Mass killings: Can we talk about parenting?

Perhaps the only silver lining to the tragedy at Sandy Hook Elementary is an emerging conversation about gun control and mental health, hopefully not to be dropped. Both are in dire need of a relook and a revision, even though neither is likely to eradicate mass shootings.

But what about parenting? It comes under the heading of mental health, yet the conversation stops at disorders, dysfunctions, and diagnoses. How we raise our children is the most important mental health issue we face but no one wants to talk about it.

We believe we have the right to treat our children anyway we want. That may be true. But what are the snowball affects on society if what we want surfaces from our own dysfunctions? Do we think we can say and do things that ignore, demoralize, and hurt our children and assume that will teach them to behave better? Are we so ignorant to think that they will not be wounded and later take those emotional scars out on someone somewhere, mostly themselves. Especially the sensitive children who are most at risk. The ones with a diagnosis may be the most frustrating to live with but also the most in need of calm, nurturing, firm, and consistent care.

Children are not born with emotional problems. Those are rooted in feeling isolated, unimportant, misunderstood, victimized, holier than thou, etc. Children with emotional problems are victims of the influence of parents, teachers, peers — anyone important in the daily life of a child. Most of these problems can be either avoided or healed through educated parenting.

Parents, wounded themselves in their pasts, unknowingly pass on their unexamined, unhealed wounds to their children — wounds that come from the perceptions of a child’s mind (“I’m not good enough,” “I can’t ever be who my parents expect,” “Nobody likes me,” I’m a trouble-maker,” etc.). These perceptions grow into beliefs that influence behavior if not understood and addressed.

Is the culprit the misinformed parent or teacher? No. They, too, are victims — victims of the “tough love” parenting culture that has been informing our child rearing practices from time immemorial — punishments, blame, threats, isolation, bullying, hitting, name-calling, arbitrary “consequences” — all in the name of raising responsible children. These coercive techniques have left us with a society of the walking wounded. Yet we keep on doing the same old thing expecting different results.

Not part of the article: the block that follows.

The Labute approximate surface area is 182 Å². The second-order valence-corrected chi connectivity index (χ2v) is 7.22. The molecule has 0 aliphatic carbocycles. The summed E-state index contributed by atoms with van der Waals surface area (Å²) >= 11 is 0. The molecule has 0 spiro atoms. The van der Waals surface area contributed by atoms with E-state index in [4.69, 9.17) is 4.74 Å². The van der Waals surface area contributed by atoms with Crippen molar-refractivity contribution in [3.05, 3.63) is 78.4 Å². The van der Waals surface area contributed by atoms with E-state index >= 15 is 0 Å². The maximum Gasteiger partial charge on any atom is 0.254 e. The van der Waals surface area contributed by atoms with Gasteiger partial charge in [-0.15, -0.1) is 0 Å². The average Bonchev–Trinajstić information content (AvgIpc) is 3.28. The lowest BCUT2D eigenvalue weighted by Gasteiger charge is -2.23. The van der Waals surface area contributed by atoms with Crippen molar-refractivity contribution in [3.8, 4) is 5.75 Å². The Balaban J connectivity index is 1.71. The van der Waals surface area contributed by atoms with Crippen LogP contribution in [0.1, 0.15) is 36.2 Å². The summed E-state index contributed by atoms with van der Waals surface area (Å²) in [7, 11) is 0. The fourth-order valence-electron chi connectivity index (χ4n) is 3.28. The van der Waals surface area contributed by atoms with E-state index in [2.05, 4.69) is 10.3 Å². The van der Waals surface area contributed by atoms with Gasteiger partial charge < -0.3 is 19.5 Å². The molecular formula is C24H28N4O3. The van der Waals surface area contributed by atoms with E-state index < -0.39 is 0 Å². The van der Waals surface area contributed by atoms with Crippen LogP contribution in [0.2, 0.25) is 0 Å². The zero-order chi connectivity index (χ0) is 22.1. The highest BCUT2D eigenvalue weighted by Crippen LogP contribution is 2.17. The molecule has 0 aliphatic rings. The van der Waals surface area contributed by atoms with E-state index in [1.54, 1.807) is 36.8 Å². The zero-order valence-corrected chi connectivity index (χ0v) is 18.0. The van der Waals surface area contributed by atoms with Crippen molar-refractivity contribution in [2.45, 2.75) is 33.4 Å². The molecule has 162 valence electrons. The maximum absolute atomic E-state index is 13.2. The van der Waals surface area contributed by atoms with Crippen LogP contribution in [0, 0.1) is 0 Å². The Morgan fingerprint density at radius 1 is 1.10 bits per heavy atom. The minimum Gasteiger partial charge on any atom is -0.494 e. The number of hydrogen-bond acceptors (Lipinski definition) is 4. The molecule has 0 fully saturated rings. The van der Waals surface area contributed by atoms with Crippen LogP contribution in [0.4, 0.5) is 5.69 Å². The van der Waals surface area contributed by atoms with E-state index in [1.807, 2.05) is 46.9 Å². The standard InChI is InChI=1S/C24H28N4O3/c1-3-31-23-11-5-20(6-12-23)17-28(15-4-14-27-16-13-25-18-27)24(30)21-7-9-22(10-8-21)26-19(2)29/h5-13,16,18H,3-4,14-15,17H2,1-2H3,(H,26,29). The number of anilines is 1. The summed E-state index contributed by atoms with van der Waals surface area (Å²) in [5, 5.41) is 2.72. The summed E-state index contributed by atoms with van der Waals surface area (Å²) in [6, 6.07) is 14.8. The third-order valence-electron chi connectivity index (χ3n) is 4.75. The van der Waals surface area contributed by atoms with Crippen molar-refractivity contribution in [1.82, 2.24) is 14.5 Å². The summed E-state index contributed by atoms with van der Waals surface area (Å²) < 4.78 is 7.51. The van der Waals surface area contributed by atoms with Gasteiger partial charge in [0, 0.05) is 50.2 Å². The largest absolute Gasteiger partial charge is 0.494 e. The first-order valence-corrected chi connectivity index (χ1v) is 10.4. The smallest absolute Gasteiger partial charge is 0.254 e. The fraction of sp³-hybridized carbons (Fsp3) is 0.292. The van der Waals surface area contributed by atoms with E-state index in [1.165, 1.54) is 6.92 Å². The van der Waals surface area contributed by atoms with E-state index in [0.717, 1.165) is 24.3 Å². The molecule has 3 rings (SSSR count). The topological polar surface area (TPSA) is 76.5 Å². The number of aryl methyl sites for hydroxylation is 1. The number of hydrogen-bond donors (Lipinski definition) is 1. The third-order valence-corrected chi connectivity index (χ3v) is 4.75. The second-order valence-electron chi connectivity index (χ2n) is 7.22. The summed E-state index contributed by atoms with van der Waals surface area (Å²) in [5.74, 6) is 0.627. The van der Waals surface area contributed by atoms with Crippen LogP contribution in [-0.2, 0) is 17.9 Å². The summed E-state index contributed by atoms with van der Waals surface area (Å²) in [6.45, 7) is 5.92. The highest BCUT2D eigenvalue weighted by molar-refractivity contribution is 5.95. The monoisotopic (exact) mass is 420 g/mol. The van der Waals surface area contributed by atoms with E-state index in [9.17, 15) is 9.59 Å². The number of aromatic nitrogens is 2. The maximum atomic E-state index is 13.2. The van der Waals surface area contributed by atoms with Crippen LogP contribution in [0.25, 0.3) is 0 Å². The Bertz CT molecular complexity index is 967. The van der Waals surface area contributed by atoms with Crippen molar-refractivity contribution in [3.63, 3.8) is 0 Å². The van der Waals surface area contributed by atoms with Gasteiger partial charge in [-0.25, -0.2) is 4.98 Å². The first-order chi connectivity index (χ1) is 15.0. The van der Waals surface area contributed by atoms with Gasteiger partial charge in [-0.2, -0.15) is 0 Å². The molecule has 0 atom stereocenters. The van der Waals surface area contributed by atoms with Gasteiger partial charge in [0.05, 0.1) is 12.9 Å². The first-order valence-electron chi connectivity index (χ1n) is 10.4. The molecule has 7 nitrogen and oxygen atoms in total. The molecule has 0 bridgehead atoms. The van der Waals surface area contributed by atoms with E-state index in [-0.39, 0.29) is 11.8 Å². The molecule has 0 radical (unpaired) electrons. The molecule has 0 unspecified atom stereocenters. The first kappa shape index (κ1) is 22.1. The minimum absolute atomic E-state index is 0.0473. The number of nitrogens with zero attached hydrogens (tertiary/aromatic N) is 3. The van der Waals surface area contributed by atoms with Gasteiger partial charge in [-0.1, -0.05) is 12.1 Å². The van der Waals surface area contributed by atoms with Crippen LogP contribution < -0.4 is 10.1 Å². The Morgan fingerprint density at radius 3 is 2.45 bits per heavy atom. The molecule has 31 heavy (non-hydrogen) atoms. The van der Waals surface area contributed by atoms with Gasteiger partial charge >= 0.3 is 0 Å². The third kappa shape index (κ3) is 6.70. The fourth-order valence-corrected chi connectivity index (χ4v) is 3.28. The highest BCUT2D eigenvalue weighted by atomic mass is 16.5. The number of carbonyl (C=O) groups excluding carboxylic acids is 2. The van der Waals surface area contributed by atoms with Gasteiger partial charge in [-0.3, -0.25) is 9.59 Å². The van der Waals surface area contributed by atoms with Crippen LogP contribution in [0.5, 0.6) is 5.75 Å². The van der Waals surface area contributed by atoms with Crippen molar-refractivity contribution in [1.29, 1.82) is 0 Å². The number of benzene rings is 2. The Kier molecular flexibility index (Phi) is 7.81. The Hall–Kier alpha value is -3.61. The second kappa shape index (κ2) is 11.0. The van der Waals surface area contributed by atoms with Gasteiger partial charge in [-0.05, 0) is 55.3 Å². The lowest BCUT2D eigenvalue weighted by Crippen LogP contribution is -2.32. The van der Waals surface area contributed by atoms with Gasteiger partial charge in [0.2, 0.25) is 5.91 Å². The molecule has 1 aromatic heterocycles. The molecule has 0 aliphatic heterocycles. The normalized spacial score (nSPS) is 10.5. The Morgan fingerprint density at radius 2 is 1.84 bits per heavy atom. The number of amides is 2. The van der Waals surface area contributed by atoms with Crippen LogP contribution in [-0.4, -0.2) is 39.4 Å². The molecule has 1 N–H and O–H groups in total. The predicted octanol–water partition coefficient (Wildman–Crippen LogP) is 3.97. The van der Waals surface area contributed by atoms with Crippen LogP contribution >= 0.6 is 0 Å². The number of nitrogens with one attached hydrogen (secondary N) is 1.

We like to blame parents, or the mental illness, or a diagnosis of something “on the spectrum.” The truth is, other than psychosis, any mental illness or cognitive difference can be strongly affected by educated, consistently positive parenting.

These red flags are not to blame although it makes the argument much easier. The culprit is our culture of punishment which leaves our parents at a loss — frustrated, angry, hating their parenting (because it doesn’t work) but not knowing what else to do.

We must raise our heads from the sand and see that our culture of punishment needs to change to a culture of compassion — for ourselves and for our children. Parenting is a hard job, the hardest anyone of us will ever have. It often feels impossible. Because the help isn’t there. Because our culture is stigmatized. Parents are supposed to know what to do. They are too ashamed to ask for help they should not need.

As much as we need to raise the level of care for our mentally ill, we need to do the same for all children by eliminating the stigma that parent education is for “bad” parents. When are we going to stop doing the same old, same old that has gotten us to this point of tragedy after tragedy?

And I’m not talking only about the school shootings. I’m talking about the tragedies that fill most American homes every day when frustrated, tired parents react punitively because it’s all they know — when their children dawdle, don’t do their chores or their homework, when they resist being told what to do, when they don’t want to go to bed.

When are we going to see that our blame and criticism not only do nothing to teach appropriate behavior and responsibility but also create bullies who play out their feelings of powerlessness in school, who learn how to get what they want by witnessing our anger and attacks on them by yelling, grabbing, threatening, and name calling.

I am in no way suggesting that the parents of killers could have stopped the killings. I am suggesting that universally available parent education taken advantage of could change our society dramatically. Parents are floundering and children are still losing. Is there anything more important?

Parent Wise Columnist Bonnie Harris, M.S.Ed,. is the director of Connective Parenting. She founded The Parent Guidance Center, now The River Center, in Peterborough, where she continues to teach. Email questions or topic requests to bh@bonnie

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